Real Change. What, after 23 years, does that name mean?
Long, long ago, I came to Seattle to start a street newspaper. I’d been a homeless organizer in Boston since the late-’80s, and was struck then by how many people I met seemed to be waiting for nothing.
They waited in lines for food. For delousing and showers. The lines mostly led to little more than a bed for the night and a boot out the door when the sun rose. And then, they’d start another day of the same.
Most people blamed themselves. They felt undeserving of better. They didn’t see how their misery was mass-produced and sustained by a system that couldn’t quite decide whether it wanted them dead or alive and finally settled for something in between.
People I met on the street needed hope. They needed to feel validated as people and to belong to a community. I saw that they could find that in fighting back.
I was a baby organizer and filled with uninformed audacity. I was angry at a system that discarded people like last week’s news. I saw how their sense of self got worn down to nothing from lives of being unseen, neglected and despised.
And I saw that when people found their voice and fought back as a community, their lives changed.
The sad truth is that the economic abandonment of the poor and middle classes is a decades-long avalanche that has only gathered force.
Most of the time, those changes weren’t political. The sad truth is that the economic abandonment of the poor and middle classes is a decades-long avalanche that has only gathered force.
The changes were happening in the people I met and in the people they spoke to.
Dignity, I found, is not something that is necessarily given. It is mostly something that one claims.
Maybe that looks like protesting a yuppie croissant chain that won’t serve homeless people. Or forming a protest encampment at the Federal Building. Or sitting in at the statehouse when survival services are getting hacked away, again.
I found that the biggest win most homeless people get from all this is in being heard. In not being a quiet victim. In standing together as a community to say, “I am somebody.”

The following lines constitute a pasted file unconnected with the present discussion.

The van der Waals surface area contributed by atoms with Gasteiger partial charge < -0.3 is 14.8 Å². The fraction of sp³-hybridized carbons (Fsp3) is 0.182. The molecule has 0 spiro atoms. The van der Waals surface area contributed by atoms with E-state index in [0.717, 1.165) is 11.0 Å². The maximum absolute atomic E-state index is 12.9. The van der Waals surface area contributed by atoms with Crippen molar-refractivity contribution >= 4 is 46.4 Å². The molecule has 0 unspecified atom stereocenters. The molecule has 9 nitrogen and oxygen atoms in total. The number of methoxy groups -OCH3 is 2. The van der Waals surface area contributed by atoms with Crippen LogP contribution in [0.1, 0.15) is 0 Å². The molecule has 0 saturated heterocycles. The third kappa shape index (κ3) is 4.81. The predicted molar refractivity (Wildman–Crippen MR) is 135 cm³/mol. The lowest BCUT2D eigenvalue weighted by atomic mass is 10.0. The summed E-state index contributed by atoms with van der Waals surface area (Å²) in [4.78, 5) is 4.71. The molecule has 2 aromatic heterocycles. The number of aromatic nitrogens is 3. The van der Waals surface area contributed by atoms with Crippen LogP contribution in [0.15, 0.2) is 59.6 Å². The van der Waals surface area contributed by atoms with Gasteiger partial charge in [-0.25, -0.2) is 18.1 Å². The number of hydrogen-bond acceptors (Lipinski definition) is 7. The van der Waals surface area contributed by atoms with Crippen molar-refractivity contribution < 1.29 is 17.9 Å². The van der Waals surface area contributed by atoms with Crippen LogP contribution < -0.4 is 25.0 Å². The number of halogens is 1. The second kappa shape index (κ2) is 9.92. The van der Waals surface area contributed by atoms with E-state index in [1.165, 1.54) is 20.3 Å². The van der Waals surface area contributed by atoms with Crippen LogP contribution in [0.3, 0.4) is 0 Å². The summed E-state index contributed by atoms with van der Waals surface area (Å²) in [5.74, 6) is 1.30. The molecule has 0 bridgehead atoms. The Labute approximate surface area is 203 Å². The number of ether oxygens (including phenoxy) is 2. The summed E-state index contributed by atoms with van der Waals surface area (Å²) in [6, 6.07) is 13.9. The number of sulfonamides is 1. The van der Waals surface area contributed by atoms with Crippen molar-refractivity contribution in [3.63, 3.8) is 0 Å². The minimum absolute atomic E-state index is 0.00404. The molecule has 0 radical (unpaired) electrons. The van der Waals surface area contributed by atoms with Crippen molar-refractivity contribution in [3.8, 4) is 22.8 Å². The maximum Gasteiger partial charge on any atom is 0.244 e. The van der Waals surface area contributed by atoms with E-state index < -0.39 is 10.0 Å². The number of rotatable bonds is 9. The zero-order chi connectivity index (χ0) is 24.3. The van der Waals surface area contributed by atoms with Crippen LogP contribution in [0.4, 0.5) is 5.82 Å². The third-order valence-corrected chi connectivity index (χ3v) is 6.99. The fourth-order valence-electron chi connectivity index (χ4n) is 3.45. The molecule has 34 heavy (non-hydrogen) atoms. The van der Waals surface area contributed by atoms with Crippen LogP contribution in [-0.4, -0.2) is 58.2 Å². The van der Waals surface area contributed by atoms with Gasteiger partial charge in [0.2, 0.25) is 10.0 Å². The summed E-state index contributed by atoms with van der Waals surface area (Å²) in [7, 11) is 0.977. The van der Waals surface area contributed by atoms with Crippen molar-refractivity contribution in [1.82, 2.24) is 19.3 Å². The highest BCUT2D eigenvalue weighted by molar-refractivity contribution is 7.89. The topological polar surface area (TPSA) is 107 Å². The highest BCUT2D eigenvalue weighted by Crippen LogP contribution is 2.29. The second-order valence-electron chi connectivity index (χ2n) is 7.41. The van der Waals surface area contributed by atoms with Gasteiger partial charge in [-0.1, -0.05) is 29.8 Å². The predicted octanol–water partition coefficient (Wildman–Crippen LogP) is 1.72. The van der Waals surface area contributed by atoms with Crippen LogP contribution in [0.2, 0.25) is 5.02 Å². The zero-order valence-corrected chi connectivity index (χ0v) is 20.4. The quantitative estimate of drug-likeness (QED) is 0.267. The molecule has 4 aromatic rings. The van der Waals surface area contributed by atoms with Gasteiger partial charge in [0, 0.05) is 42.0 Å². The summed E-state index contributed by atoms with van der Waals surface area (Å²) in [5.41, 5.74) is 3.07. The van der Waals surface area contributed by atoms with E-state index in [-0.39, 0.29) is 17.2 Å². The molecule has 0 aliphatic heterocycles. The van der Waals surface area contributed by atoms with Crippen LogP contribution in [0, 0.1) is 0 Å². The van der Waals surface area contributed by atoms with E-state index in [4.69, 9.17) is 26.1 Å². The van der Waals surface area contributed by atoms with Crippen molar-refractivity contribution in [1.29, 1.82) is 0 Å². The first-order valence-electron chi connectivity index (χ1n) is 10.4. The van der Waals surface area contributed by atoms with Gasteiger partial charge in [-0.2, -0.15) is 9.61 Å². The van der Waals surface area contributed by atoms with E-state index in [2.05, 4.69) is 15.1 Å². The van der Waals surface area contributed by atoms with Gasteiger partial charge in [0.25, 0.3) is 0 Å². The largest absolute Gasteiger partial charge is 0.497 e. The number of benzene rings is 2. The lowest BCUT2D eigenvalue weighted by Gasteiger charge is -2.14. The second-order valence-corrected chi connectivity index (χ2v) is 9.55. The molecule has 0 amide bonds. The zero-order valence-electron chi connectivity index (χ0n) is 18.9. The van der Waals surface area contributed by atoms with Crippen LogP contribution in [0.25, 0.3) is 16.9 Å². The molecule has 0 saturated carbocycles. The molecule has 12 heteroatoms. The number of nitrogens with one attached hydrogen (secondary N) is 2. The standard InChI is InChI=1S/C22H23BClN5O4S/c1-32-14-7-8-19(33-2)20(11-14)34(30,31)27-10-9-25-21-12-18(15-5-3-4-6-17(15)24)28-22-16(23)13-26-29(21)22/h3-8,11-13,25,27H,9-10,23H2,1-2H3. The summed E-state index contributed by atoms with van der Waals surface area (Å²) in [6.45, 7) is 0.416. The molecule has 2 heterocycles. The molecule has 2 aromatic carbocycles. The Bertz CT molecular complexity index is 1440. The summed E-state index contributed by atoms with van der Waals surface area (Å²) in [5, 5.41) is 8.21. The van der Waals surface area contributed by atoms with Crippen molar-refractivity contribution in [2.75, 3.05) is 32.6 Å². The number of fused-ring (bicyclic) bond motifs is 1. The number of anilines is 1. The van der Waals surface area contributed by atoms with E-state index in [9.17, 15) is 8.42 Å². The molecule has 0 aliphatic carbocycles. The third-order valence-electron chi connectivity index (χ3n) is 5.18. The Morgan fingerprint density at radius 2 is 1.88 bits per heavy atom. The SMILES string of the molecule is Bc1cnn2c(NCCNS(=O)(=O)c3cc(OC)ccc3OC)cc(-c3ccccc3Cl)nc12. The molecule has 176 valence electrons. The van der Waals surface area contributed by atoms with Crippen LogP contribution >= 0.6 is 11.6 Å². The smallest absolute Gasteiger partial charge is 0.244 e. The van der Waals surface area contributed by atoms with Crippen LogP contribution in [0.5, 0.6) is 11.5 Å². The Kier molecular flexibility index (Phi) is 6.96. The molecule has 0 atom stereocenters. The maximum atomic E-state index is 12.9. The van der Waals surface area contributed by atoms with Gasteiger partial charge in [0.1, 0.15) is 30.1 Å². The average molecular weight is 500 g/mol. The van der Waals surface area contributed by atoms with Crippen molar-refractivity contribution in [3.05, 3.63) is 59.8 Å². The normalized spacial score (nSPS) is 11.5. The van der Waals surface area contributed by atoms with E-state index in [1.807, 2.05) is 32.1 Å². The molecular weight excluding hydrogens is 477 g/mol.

At the end of the day, they are still homeless. Still struggling to meet their most basic needs. Food. Shelter. Health care.
Bare survival is priority number one. Protest and community are higher up on Maslow’s pyramid. Most people didn’t get there.
In 1992, I started one of the nation’s first street papers in response to that insight. It was called Spare Change, and it was more than I’d hoped for. Something for the homeless community to call their own. Something that changed lives in ways I never anticipated.
Two years later, I moved to Seattle to start another.
As I introduced myself around in my new city, I met the folks who had been doing the work here for many years. One of them was a social worker at Pike Place Medical Clinic named Joe Martin.
After hazing me for a bit with questions about whether or not I might be FBI, Joe asked what I might call this nonexistent newspaper that I spoke of.
I said I thought it would be “Reality Check.” I was a bit up in my head at the time.
Joe looked me dead in the eye and said, “Too cute by half. Why don’t you call it Real Change?”
It was one of those moments where you know a thing is completely right, even when you can’t yet say why. Over time, I grew to understand.
Real Change is what happens when people claim their own dignity, and a community responds with generosity and acceptance.
Real Change is when people have the opportunity to define their own conditions, and earn an income on their own terms.
Real Change is when people fight back, and find meaning and hope within that struggle.
Real Change is when our vendors understand that they are not alone.
Real Change is supported by a large community of readers, and your gift to our Summer Fund Drive ensures we’re here to stay.
Tim Harris is the founding Director Real Change and has been active as a poor people’s organizer for more than two decades. Prior to moving to Seattle in 1994, Harris founded the Spare Change homeless newspaper in Boston in 1992 while working as Executive Director of Boston Jobs with Peace.
Wait, there's more. Check out more articles from the full July 12 issue.